Selenium Production

From its previous understanding as an obscure element, selenium has become an intriguing component of health, disease, as well as many industrial processes.

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Sources of selenium

Selenium can be found in 75 minerals, some of which include crooksite and clausthalite. Notably, selenium rarely exists in its pure form in nature.

Most of the selenium in use today originates from the anode slime generated during the electrolytic refining of copper. Anywhere from 30 to 80% of the contained selenium may be retrieved, either by smelting the residue with soda ash or roasting with soda ash.

There are various other techniques that can be used to obtain selenium, such as roasting with fluxes in order to convert selenium into its volatile oxide, which is then recovered from the flue gas. Alternatively, selenium is calcined into a soluble form which may be leached out.

More than 80% of the selenium in the world is produced in refineries located in Belgium, Japan, Canada, and the United States. Commercial grade selenium is 99.5% pure.

Selenium is also recovered from industrial scraps, such as discarded photocopy machine photoreceptor drums. Taken together, these scraps account for 15% of the production of refined selenium. Secondary sources of selenium are responsible for the production of 250 tons a year.

Roasting with soda ash

The major reaction steps involved in the roasting with soda ash, which is the primary method used to produce selenium, include:

  • Roasting of anode mud from which copper has been removed, with soda ash, to yield the selenite and the selenate of sodium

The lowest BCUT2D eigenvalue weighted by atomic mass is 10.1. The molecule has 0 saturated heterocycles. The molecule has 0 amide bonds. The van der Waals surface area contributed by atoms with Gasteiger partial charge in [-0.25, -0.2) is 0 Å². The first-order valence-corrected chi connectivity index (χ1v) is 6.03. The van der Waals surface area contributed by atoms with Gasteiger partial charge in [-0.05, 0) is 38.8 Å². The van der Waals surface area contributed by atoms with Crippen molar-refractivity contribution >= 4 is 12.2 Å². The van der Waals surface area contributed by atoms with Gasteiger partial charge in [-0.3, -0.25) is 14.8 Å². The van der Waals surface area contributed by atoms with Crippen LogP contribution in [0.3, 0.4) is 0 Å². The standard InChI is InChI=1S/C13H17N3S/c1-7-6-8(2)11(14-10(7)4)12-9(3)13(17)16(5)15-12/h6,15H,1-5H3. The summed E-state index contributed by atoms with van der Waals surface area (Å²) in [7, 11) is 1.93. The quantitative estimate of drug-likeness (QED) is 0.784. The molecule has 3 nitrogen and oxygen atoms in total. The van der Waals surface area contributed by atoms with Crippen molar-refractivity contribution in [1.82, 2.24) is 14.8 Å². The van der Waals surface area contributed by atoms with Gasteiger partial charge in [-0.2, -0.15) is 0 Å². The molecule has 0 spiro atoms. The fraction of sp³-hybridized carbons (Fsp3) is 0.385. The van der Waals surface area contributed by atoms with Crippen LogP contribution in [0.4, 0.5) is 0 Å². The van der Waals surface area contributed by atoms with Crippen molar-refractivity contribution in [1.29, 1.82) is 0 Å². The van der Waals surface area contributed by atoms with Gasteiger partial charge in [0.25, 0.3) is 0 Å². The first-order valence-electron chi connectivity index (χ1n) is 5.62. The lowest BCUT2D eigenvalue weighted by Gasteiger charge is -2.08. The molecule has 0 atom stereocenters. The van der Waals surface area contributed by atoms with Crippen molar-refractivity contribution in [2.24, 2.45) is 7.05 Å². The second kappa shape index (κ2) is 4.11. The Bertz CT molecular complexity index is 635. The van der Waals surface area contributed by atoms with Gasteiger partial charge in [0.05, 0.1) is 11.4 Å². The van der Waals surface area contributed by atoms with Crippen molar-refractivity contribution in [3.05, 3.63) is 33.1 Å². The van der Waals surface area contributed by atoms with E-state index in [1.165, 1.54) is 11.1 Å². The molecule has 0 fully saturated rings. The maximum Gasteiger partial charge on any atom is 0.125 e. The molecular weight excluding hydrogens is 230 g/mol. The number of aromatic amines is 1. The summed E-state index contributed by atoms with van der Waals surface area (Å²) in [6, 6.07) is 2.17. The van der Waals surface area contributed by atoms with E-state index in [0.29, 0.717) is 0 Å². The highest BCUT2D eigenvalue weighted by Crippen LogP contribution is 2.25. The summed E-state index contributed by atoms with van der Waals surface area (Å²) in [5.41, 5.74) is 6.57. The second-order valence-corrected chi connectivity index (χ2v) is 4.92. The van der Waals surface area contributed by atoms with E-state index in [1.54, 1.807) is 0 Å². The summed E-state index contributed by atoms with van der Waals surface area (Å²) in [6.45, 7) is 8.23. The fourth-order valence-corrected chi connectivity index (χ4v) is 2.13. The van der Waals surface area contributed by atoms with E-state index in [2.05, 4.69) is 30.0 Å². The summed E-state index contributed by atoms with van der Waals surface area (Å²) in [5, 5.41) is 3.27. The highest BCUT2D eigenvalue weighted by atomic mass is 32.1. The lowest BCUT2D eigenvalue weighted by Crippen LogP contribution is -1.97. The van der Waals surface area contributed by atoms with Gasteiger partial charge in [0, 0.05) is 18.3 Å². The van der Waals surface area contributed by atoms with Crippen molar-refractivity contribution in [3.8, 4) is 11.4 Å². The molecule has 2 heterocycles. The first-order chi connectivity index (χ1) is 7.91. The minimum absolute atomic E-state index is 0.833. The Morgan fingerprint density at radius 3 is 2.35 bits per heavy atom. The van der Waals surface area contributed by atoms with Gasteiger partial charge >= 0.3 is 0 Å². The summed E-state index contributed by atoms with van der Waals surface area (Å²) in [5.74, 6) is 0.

• Leaching out selenium with water
  • Neutralization of the leached solution in order to remove tellurium as a precipitate
  • Sparging of the leached solution with sulfur dioxide to yield precipitated selenium

The yielding of precipitated selenium is achieved through the following steps:

  • Anode mud is mixed with silica and soda ash after the removal of copper. This mixture is then smelted.
  • The slag contains various metallic impurities such as iron and silica, which are removed.
  • Air is forced through the molten charge to produce volatile selenium oxide, which can be separated from the solid residues. These are further treated to extract various precious metals.
  • The soda ash is now leached out using water, and the leached solution filtered to remove the solid waste.
  • Neutralization of the filtered leached solution removes tellurium as a precipitate
  • Acid is added to the remaining solution to precipitate selenium
  • The precipitate, which contains selenium, is now boiled, washed, dried, and finally powdered to yield selenium.
Mining Tellurium (Te) and selenium (Se) for solar panels - University of Leicester

Purification of selenium

Selenium is prepared from a solution of the impure selenium in sodium sulfite, which is then filtered to remove the solid waste. Acidification of the filtrate precipitates the selenium, which then undergoes purification by distillation to produce high-grade elemental selenium.

In these processes, elemental selenium in its red amorphous form is removed from the settling tanks and elsewhere. This form of elemental selenium is then coked using steam and hot water, which results in a gray crystalline form of the element that is referred to as coked selenium. Coken selenium can be used to prepare commercial grade selenium by drying, grinding, and grading by size.

For higher grades of purity, distillation is used. High-grade selenium is more than 99.999% pure, and is used in thermoelectric devices.

References

Further Reading

Last Updated: May 18, 2021

Dr. Liji Thomas

Written by

Dr. Liji Thomas

Dr. Liji Thomas is an OB-GYN, who graduated from the Government Medical College, University of Calicut, Kerala, in 2001. Liji practiced as a full-time consultant in obstetrics/gynecology in a private hospital for a few years following her graduation. She has counseled hundreds of patients facing issues from pregnancy-related problems and infertility, and has been in charge of over 2,000 deliveries, striving always to achieve a normal delivery rather than operative.

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